Effective Complaint Handling, Medical Device Reporting and Recalls 2017
- Start Date:
- Thursday, 9 March, 2017
- End Date:
- Friday, 10 March, 2017 6:00pm
- Pain Management, Psychiatry, Infectious Disease, Internal Medicine, Emergency Medicine, Hematology, Pulmonary Medicine, Physical Medicine
Overview: An effective complaint handling system is an extremely important part of any quality system. Manufacturers should understand that any complaint received on a product shall be evaluated and, if necessary, thoroughly investigated and analyzed, and corrective action shall be taken.The results of this evaluation should lead to a conclusion regarding whether the complaint was valid, what the root cause of the complaint was, and what action is necessary to prevent further occurrences.
Complaints cannot be ignored. They are an excellent indicator of problems with the use, design, and/or manufacture of a product. A single complaint that is thoroughly investigated may lead a company to take remedial or corrective action. It may also take an ongoing analysis of numerous complaints before a trend is spotted that causes a company to initiate changes in their product, labeling, packaging or distribution.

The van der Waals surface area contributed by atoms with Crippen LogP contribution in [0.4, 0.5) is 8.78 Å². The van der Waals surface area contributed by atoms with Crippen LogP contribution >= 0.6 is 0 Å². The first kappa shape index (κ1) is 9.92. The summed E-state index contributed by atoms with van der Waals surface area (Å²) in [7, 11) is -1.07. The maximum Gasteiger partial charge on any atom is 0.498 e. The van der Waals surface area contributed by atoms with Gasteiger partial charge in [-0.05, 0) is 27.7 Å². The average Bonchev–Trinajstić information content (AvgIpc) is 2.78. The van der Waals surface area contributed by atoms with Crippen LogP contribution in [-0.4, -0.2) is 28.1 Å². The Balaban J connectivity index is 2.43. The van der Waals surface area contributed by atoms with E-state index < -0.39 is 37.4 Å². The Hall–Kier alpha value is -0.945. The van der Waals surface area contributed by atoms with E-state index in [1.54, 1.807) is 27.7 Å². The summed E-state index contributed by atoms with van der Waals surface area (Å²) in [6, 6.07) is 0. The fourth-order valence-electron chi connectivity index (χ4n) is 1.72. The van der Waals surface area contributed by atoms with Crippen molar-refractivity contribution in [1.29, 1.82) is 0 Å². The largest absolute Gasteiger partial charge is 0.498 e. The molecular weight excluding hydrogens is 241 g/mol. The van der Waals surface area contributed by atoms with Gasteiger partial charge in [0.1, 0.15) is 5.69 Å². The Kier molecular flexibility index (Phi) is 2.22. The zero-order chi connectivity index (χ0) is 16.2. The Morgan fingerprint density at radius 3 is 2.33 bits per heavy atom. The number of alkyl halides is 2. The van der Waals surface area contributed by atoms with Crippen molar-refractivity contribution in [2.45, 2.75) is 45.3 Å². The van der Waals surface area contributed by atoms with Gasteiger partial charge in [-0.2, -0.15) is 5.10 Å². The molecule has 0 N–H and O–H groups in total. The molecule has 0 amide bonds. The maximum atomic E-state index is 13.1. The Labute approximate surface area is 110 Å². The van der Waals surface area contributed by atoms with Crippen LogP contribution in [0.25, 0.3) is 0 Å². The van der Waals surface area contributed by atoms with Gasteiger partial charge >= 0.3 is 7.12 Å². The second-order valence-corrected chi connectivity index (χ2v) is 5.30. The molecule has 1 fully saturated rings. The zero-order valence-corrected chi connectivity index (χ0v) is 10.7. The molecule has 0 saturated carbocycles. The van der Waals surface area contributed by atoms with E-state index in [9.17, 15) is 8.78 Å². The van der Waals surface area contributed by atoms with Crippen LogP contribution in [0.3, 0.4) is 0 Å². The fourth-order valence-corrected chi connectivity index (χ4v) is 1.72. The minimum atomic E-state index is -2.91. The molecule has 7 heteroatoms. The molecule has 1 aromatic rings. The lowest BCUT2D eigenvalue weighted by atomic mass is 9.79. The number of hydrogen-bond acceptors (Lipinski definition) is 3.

The regulatory expectations for both pharmaceuticals and medical devices will be emphasized as well as overview of best practices for timely and effective investigations. Trending is the only way a company can stay on top of emerging quality issues and address those that are most pressing.Medical Device Reporting (MDR) is the mechanism for FDA to receive significant medical device adverse events from manufacturers, importers and user facilities, so they can be detected and corrected quickly.
User Facilities (e.g., hospitals, nursing homes) are required to report suspected medical device related deaths to both the FDA and the manufacturers. User facilities report medical device related serious injuries only to the manufacturer. If the medical device manufacturer is unknown, the serious injury is reported by the facility to FDA. Health professionals within a user-facility should familiarize themselves with their institution procedures for reporting adverse events to the FDA.The MDR process impacts device user facilities, manufacturers, importers, and distributors.
If you are a device user facility, you must report deaths and serious injuries that a device has or may have caused or contributed to, establish and maintain adverse event files, and submit summary annual reports. If you are a manufacturer or importer, you must report deaths and serious injuries that your device has or may have caused or contributed to, you must report certain device malfunctions, and you must establish and maintain adverse event files.
If you are a manufacturer, you must also submit specified follow-up.Recall means the correction or removal of a device for human use where FDA finds that there is a reasonable probability that the device would cause serious, adverse health consequences or death. It is an action taken to address a problem with a medical device that violates FDA law. Recalls occur when a medical device is defective, when it could be a risk to health, or when it is both defective and a risk to health.A medical device recall does not always mean that you must stop using the product or return it to the company.